This year, eliminating distraction in transportation is one of the ten issues on the NTSB’s Most Wanted List of transportation  safety improvements.

Distraction is complicated and we are still learning what the human brain can and cannot handle. And important research continues to come to light; last week, a new study found that voice-to-text systems offer no real safety advantage over manual texting.

There is one startlingly simple safety solution that cuts through the entire debate: Just drive. No text, no call, no post is worth a human life.

Distracted Driving: Awareness and Prevention

distractionmonth

By Debbie Hersman

Erica Forney, from Fort Collins, Colo., should be 13-years-old now. She might be wearing braces, playing sports, gossiping with girlfriends and looking forward to and maybe also worrying about going to high school next year.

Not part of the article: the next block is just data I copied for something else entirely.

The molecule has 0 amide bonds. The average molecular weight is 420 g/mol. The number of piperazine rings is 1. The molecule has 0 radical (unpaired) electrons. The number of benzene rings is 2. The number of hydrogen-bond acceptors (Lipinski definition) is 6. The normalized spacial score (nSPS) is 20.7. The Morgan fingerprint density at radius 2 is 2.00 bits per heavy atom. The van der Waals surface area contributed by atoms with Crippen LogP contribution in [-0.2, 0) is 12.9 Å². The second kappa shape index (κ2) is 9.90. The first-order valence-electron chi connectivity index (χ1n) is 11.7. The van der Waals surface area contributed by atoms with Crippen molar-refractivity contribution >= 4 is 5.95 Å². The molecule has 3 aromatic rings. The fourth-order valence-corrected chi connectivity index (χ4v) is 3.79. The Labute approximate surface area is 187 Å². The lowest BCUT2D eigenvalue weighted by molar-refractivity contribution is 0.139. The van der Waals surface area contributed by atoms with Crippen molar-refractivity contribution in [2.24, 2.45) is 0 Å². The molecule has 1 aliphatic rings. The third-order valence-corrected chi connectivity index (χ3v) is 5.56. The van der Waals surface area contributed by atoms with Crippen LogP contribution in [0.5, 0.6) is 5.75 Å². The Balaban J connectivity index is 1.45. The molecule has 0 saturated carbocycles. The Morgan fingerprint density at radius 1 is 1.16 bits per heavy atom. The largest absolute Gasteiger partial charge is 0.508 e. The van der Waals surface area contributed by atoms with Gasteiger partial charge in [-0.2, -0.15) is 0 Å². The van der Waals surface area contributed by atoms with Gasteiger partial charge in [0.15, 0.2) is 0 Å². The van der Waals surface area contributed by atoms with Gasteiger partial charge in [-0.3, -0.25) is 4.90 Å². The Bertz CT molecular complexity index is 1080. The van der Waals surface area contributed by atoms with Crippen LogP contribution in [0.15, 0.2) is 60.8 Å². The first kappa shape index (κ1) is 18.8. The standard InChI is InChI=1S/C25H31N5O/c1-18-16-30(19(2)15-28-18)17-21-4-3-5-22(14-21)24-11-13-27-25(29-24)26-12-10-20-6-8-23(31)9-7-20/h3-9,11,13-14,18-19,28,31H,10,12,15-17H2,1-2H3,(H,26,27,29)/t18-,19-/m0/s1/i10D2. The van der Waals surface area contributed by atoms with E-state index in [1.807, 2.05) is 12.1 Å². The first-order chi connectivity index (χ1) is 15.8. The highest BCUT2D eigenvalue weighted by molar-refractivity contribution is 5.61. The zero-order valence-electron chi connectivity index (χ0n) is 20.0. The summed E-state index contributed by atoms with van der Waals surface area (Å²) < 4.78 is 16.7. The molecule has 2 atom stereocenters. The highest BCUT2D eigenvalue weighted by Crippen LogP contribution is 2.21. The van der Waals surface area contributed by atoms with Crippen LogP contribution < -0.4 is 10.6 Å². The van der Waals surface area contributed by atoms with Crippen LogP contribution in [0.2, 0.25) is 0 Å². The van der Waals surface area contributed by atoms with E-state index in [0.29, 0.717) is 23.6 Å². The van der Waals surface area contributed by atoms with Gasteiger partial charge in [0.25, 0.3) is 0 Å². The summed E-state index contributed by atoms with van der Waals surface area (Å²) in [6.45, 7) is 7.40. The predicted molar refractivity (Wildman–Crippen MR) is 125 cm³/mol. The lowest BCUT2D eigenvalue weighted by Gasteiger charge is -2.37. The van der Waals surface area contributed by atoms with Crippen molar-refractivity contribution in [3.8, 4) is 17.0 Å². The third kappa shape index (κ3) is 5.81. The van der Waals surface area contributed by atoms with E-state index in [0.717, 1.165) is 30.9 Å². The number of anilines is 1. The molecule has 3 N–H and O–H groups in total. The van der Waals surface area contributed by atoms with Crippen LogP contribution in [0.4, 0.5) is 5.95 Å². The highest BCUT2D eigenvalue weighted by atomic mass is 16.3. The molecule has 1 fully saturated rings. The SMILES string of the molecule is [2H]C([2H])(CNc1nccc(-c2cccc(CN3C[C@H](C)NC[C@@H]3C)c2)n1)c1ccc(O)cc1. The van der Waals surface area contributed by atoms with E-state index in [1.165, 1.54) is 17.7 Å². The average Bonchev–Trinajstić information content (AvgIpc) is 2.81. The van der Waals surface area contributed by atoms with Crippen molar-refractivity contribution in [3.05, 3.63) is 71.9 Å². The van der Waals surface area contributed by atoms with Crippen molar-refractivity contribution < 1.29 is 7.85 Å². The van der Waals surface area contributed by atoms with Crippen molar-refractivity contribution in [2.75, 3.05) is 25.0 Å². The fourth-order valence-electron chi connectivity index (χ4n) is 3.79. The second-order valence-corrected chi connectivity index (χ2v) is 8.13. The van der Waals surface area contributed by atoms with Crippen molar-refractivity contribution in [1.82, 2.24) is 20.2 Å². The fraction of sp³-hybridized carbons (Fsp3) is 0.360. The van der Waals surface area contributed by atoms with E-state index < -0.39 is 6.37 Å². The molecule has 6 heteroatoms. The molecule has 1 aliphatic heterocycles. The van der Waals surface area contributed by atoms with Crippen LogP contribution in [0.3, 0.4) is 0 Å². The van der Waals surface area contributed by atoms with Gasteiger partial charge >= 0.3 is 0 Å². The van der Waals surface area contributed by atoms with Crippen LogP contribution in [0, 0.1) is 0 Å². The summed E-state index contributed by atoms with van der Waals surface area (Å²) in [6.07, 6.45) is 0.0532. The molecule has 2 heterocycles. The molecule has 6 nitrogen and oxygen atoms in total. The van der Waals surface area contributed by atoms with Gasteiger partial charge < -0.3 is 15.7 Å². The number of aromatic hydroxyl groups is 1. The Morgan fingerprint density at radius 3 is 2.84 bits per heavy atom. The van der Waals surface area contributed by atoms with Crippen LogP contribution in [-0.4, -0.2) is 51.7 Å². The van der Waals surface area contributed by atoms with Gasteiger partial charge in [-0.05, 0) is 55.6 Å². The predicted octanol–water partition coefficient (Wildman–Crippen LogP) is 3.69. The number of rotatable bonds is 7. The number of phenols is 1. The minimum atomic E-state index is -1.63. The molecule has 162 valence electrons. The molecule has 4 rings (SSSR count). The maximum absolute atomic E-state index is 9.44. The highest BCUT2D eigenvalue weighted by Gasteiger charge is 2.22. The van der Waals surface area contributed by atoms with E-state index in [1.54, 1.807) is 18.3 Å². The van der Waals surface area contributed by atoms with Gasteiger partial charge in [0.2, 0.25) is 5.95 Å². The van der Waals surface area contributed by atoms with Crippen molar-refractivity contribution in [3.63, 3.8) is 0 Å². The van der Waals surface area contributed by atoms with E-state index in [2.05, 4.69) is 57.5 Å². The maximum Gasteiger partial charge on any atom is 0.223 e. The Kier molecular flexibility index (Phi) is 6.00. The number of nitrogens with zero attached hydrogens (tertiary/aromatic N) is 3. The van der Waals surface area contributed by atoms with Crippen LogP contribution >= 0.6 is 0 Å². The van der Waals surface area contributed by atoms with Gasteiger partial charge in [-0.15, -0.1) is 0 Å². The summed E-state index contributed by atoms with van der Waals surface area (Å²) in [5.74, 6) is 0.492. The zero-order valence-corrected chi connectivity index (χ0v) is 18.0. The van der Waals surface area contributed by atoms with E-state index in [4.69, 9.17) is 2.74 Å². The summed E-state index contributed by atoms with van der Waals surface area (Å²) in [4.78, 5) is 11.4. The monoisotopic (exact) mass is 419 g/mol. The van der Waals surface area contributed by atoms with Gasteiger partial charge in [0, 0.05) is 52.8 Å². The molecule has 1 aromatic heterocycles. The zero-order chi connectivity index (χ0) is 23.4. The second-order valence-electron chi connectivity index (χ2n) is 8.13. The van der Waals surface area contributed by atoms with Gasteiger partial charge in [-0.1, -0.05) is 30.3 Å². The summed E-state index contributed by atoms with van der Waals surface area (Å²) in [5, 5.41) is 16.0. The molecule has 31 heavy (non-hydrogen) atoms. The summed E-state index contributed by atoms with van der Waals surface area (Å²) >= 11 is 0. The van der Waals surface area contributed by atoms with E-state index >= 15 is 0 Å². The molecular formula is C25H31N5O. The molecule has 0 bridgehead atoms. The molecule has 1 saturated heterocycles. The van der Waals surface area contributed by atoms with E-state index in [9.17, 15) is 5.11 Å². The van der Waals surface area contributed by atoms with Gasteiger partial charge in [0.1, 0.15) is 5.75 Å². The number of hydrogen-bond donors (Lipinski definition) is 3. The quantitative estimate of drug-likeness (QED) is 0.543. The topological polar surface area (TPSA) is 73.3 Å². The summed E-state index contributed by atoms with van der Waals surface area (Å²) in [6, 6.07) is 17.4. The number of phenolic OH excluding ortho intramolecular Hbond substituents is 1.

None of that will happen for Erica. She was killed in November 2008. She was 9 and riding her bike home from school. A driver, looking down at her cell-phone, never saw the child in her path.

Today, Erica is remembered by her family and friends, and also by the month of April, which is National Distracted Driving Awareness Month. Former Rep. Betsy Markey (D-CO) introduced a resolution designating the month and dedicated it to Erica Forney. The House of Representatives passed the resolution 410-2 on March 23, 2010.